As though in memory of those antediluvian Playboy “pictorials” in which the hapless young lady posed with whatever attribute of her metier the photographer had unearthed in the props room—an alleged student of architecture with a carpenter’s wooden compass, a presumed graduate of the police academy with a sheriff’s badge, a putative nurse with a stethoscope—on concert-hall posters the conductor is photographed with his baton. Raised aloft and signifying—significance.
To be sure, Hugh Hefner did not invent symbolism. From cave painting to Christian iconography and all the way down to Envy, Yuri Olesha’s immortal novella of 1928, where an iconic old-world object—the pillow—stands for the “conspiracy of feelings” that the new world is intent on suppressing, visual images, “pregnant with latent meaning,” have stood for all the larger, “relatively unknown things,” as Jung puts it, “that cannot be represented more clearly or characteristically.” But while the Cro-Magnon shaman knew that a zigzag scratch on his cave wall represented the mystery of water, nobody knows what the conductor’s upraised baton means.
Ennio Nicotra, a Sicilian friend of mine, was an aspiring conductor when he first heard of a man by the name of Ilya Musin (1903-99), then the resident guru at the Leningrad Conservatory. With the insouciance of his forebears who swapped their coppola caps and lupara shotguns for quarantine on Ellis Island, Nicotra moved to Leningrad, learned Russian, and was soon accepted into Musin’s intimate circle. A book, Introduzione allatecnica della direzione d’orchestra (Introduction to Orchestra Conducting Technique), came out of his Russian experiences, following on Musin’s own studies of the subject, Tekhnika dirizhirovaniya (The Technique of Conducting) and Yazyk dirizherskogo zhesta (The Language of the Conductor’s Gesture). Musin and Nicotra are to music, then, what Ferdinand de Saussure and, say, Umberto Eco are to linguistics—dilating on the aspect of it that has, since Saint Augustine, borne the occult name of doctrina signorum.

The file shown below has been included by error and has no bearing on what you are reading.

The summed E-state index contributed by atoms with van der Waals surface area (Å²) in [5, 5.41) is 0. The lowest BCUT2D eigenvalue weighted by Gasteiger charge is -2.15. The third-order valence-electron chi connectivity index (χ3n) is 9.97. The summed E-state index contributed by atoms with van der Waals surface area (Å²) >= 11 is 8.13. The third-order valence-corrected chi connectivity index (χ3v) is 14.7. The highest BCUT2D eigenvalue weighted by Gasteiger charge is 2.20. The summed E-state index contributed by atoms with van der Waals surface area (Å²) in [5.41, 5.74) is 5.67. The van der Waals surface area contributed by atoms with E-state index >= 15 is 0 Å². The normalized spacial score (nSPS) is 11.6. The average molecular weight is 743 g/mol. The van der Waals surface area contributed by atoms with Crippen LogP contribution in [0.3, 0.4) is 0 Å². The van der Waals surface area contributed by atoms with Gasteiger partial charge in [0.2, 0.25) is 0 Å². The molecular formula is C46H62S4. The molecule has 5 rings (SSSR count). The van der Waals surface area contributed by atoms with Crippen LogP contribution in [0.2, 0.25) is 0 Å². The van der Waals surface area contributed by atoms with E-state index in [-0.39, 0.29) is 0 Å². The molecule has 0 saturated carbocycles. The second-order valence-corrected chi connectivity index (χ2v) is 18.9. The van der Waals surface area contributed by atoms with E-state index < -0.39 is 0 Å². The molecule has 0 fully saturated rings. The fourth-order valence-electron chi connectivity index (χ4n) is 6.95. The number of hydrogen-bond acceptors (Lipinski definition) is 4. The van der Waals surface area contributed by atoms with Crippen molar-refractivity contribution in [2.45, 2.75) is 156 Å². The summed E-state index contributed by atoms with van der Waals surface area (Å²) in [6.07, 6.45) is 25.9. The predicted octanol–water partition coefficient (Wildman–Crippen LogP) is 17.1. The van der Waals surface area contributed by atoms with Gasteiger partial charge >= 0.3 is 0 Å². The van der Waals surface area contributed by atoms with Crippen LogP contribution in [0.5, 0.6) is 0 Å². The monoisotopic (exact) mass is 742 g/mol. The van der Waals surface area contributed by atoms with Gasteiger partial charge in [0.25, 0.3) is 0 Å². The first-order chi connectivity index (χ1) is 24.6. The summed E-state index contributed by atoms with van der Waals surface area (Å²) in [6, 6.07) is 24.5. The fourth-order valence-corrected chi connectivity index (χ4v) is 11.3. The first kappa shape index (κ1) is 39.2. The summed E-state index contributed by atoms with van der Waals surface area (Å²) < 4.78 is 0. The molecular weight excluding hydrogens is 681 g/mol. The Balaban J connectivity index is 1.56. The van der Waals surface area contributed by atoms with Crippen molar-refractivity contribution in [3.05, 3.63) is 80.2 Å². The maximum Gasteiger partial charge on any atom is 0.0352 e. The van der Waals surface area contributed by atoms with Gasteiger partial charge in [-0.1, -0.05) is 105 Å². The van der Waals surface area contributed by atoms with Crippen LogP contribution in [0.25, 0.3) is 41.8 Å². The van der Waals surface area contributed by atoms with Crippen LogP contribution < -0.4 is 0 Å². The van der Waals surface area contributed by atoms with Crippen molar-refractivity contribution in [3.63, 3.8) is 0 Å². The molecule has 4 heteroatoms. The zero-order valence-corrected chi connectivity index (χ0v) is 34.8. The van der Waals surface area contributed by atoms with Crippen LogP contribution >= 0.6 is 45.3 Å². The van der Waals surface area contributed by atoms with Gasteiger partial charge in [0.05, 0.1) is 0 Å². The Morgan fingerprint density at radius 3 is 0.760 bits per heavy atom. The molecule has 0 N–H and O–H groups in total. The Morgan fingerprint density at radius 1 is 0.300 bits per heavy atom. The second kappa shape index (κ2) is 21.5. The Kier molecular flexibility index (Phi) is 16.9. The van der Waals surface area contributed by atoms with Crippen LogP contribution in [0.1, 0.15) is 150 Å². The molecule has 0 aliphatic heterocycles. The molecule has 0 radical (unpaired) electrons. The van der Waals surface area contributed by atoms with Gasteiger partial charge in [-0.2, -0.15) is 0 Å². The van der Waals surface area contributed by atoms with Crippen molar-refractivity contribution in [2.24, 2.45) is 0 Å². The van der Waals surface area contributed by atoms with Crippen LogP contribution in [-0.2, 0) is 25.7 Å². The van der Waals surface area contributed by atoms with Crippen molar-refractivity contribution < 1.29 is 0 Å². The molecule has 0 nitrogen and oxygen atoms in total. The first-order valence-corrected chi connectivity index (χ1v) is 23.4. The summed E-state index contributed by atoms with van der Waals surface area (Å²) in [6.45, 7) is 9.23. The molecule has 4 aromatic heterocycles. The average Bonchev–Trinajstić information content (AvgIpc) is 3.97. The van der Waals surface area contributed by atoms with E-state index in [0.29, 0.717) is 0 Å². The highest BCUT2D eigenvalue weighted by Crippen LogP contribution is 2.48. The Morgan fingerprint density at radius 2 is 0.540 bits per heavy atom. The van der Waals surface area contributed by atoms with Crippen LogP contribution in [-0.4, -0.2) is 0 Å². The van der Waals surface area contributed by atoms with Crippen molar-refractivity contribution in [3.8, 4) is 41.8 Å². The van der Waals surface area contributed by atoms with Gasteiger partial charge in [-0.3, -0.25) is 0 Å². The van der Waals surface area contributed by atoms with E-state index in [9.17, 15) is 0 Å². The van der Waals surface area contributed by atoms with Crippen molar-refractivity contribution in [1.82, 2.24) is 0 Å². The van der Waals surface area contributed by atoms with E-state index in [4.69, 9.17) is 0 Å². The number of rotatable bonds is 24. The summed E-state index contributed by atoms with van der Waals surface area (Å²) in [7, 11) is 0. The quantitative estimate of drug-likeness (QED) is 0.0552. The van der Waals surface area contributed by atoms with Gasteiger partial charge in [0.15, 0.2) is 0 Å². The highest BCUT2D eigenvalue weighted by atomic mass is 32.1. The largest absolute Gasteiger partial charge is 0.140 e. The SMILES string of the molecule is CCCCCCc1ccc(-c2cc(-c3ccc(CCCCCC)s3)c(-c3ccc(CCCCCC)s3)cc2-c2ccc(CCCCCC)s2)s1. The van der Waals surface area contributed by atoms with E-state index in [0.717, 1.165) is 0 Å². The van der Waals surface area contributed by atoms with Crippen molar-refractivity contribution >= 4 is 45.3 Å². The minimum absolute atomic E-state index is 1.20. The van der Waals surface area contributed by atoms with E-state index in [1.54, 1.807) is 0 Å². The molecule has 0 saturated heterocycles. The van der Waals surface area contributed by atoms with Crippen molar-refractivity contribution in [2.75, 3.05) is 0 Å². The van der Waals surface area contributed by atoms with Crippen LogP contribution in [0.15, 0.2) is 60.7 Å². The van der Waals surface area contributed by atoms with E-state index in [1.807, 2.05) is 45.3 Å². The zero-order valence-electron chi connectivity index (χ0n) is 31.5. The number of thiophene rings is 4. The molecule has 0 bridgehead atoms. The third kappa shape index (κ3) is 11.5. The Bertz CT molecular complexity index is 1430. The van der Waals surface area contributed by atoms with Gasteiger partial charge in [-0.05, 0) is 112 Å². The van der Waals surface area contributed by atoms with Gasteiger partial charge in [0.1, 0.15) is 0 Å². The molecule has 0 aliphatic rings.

But even Ennio has never been able to explain to me, a layman, what a conductor actually does. I thought of this last summer, when, thanks to the career exigencies of a pianist wife, I found myself in Aix-en-Provence, lodging in a small hotel that had once been the house of the composer Olivier Messiaen and attending some of the concerts that were part of the annual music festival there.
Surely, I thought, as with the semiotic branch of linguistic theory, any putative science of conducting is at best some kind of auxiliary apparatus, a blind man’s cane, a household appliance in a 1950’s perfect American home. Surely the signs we produce count for little next to the meanings we impart to them, so that, on occasion, a marathon runner who falls wordless at our feet can deliver news more vital than what has been written in a hundred books filled with supple prose. Can one not imagine an anchorite who is an illiterate blind deaf mute to be the sort of sage born once in a millennium? Or, at the very least, someone like Søren Kier kegaard, clinically awkward, both socially and intellectually? Content, in music as in philosophy, is no less noumenal than expression.
The festival’s main attraction was the Richard Strauss Elektra, with the Orchestre de Paris conducted by the Finnish genius Esa-Pekka Salonen. Suffice it to say that my old London friend Didier de Cottignies, since 2009 the artistic director of that orchestra, did not know until ten minutes before the curtain went up on the premiere whether he would get a seat, while the tickets reserved for the conductor’s family had been pinched from the box office by an unknown swindler who claimed to be Maestro Salonen.
I have been told that the opera, whose libretto by Hugo von Hofmannsthal has been said by more than one modern critic to presage the films of Quentin Tarantino, depends on the skill of the conductor to a far greater extent than, say, an opera by Verdi, where satisfactory, adequate, stock solutions have long been in place and, if the soloists shine, this is enough to make the performance memorable. By the life of me, though, I could not tell where that skill lay, and how the conductor was able to communicate to the orchestra his perception of the work’s dramatic content. There was no science. If there was anything, it was faith, intuition, or magic.
Rather like constitutional monarchy, I thought. How have the civil liberties of Englishmen survived through the centuries without a written constitution, without all those U.N. charters, and without the ceaseless prattle of human rights or, for that matter, civil liberties? The answer is, just the same way Esa-Pekka Salonen conducted Elektra, his understanding of content ruling over his expression of that understanding. He was a king at one with his people, and no political-science maven or authority on semiotics will ever tell you how this can be.